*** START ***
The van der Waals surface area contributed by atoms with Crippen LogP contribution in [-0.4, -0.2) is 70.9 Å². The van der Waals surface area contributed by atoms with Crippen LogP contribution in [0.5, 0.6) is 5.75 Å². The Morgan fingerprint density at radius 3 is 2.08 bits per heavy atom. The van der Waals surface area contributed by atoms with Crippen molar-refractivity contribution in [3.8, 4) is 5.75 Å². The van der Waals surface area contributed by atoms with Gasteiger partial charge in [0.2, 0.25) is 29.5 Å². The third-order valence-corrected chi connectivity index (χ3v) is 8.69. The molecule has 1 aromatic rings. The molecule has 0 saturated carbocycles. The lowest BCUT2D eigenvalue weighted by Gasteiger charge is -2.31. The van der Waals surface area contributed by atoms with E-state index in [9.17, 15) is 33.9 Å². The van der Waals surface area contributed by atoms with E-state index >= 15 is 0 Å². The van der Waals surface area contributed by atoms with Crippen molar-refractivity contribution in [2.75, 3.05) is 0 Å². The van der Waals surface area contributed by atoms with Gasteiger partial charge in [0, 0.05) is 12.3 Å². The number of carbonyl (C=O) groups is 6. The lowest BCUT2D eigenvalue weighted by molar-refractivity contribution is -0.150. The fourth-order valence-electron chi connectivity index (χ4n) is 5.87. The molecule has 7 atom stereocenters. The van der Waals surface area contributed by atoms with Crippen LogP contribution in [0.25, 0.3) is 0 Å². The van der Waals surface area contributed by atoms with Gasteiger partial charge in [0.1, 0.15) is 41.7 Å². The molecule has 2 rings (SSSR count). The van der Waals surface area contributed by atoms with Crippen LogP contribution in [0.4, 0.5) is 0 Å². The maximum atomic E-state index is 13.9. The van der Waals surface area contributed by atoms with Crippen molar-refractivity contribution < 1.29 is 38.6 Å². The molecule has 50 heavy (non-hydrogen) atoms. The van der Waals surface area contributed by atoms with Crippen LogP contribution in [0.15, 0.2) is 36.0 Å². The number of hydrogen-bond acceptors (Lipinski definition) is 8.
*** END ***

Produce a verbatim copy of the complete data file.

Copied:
The van der Waals surface area contributed by atoms with Crippen LogP contribution in [-0.4, -0.2) is 70.9 Å². The van der Waals surface area contributed by atoms with Crippen LogP contribution in [0.5, 0.6) is 5.75 Å². The Morgan fingerprint density at radius 3 is 2.08 bits per heavy atom. The van der Waals surface area contributed by atoms with Crippen molar-refractivity contribution in [3.8, 4) is 5.75 Å². The van der Waals surface area contributed by atoms with Gasteiger partial charge in [0.2, 0.25) is 29.5 Å². The third-order valence-corrected chi connectivity index (χ3v) is 8.69. The molecule has 1 aromatic rings. The molecule has 0 saturated carbocycles. The lowest BCUT2D eigenvalue weighted by Gasteiger charge is -2.31. The van der Waals surface area contributed by atoms with E-state index in [9.17, 15) is 33.9 Å². The van der Waals surface area contributed by atoms with E-state index >= 15 is 0 Å². The van der Waals surface area contributed by atoms with Crippen molar-refractivity contribution in [2.75, 3.05) is 0 Å². The van der Waals surface area contributed by atoms with Gasteiger partial charge in [0, 0.05) is 12.3 Å². The number of carbonyl (C=O) groups is 6. The lowest BCUT2D eigenvalue weighted by molar-refractivity contribution is -0.150. The fourth-order valence-electron chi connectivity index (χ4n) is 5.87. The molecule has 7 atom stereocenters. The van der Waals surface area contributed by atoms with Crippen LogP contribution in [0.25, 0.3) is 0 Å². The van der Waals surface area contributed by atoms with Gasteiger partial charge in [0.1, 0.15) is 41.7 Å². The molecule has 2 rings (SSSR count). The van der Waals surface area contributed by atoms with Crippen LogP contribution in [0.4, 0.5) is 0 Å². The maximum atomic E-state index is 13.9. The van der Waals surface area contributed by atoms with Crippen molar-refractivity contribution < 1.29 is 38.6 Å². The molecule has 50 heavy (non-hydrogen) atoms. The van der Waals surface area contributed by atoms with Crippen LogP contribution in [0.15, 0.2) is 36.0 Å². The number of hydrogen-bond acceptors (Lipinski definition) is 8.